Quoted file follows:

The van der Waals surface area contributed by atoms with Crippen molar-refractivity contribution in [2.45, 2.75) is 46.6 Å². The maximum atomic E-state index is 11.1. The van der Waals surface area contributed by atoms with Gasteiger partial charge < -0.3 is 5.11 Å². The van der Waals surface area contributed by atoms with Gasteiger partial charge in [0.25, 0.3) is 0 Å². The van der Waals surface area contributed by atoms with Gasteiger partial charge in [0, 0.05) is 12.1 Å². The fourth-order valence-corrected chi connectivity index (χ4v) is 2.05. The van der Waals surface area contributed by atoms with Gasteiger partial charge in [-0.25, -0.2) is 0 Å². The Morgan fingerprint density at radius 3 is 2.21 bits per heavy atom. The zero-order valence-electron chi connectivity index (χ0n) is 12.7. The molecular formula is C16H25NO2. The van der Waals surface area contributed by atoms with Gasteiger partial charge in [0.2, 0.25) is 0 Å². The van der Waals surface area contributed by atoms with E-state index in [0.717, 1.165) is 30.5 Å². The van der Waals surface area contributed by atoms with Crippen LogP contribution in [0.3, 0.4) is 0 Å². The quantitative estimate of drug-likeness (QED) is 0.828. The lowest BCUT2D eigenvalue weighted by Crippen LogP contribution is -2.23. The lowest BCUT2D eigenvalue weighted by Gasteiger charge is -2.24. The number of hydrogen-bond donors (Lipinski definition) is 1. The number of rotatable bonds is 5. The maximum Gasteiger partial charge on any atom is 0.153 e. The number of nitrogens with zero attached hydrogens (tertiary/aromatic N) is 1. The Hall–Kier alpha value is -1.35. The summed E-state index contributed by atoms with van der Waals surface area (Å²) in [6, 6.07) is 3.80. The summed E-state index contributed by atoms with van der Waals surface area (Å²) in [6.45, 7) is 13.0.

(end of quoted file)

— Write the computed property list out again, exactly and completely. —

The van der Waals surface area contributed by atoms with Crippen molar-refractivity contribution in [2.45, 2.75) is 46.6 Å². The maximum atomic E-state index is 11.1. The van der Waals surface area contributed by atoms with Gasteiger partial charge < -0.3 is 5.11 Å². The van der Waals surface area contributed by atoms with Gasteiger partial charge in [0.25, 0.3) is 0 Å². The van der Waals surface area contributed by atoms with Gasteiger partial charge in [0, 0.05) is 12.1 Å². The fourth-order valence-corrected chi connectivity index (χ4v) is 2.05. The van der Waals surface area contributed by atoms with Gasteiger partial charge in [-0.25, -0.2) is 0 Å². The Morgan fingerprint density at radius 3 is 2.21 bits per heavy atom. The zero-order valence-electron chi connectivity index (χ0n) is 12.7. The molecular formula is C16H25NO2. The van der Waals surface area contributed by atoms with Gasteiger partial charge in [0.2, 0.25) is 0 Å². The van der Waals surface area contributed by atoms with E-state index in [0.717, 1.165) is 30.5 Å². The van der Waals surface area contributed by atoms with Crippen LogP contribution in [0.3, 0.4) is 0 Å². The quantitative estimate of drug-likeness (QED) is 0.828. The lowest BCUT2D eigenvalue weighted by Crippen LogP contribution is -2.23. The lowest BCUT2D eigenvalue weighted by Gasteiger charge is -2.24. The number of hydrogen-bond donors (Lipinski definition) is 1. The number of rotatable bonds is 5. The maximum Gasteiger partial charge on any atom is 0.153 e. The number of nitrogens with zero attached hydrogens (tertiary/aromatic N) is 1. The Hall–Kier alpha value is -1.35. The summed E-state index contributed by atoms with van der Waals surface area (Å²) in [6, 6.07) is 3.80. The summed E-state index contributed by atoms with van der Waals surface area (Å²) in [6.45, 7) is 13.0.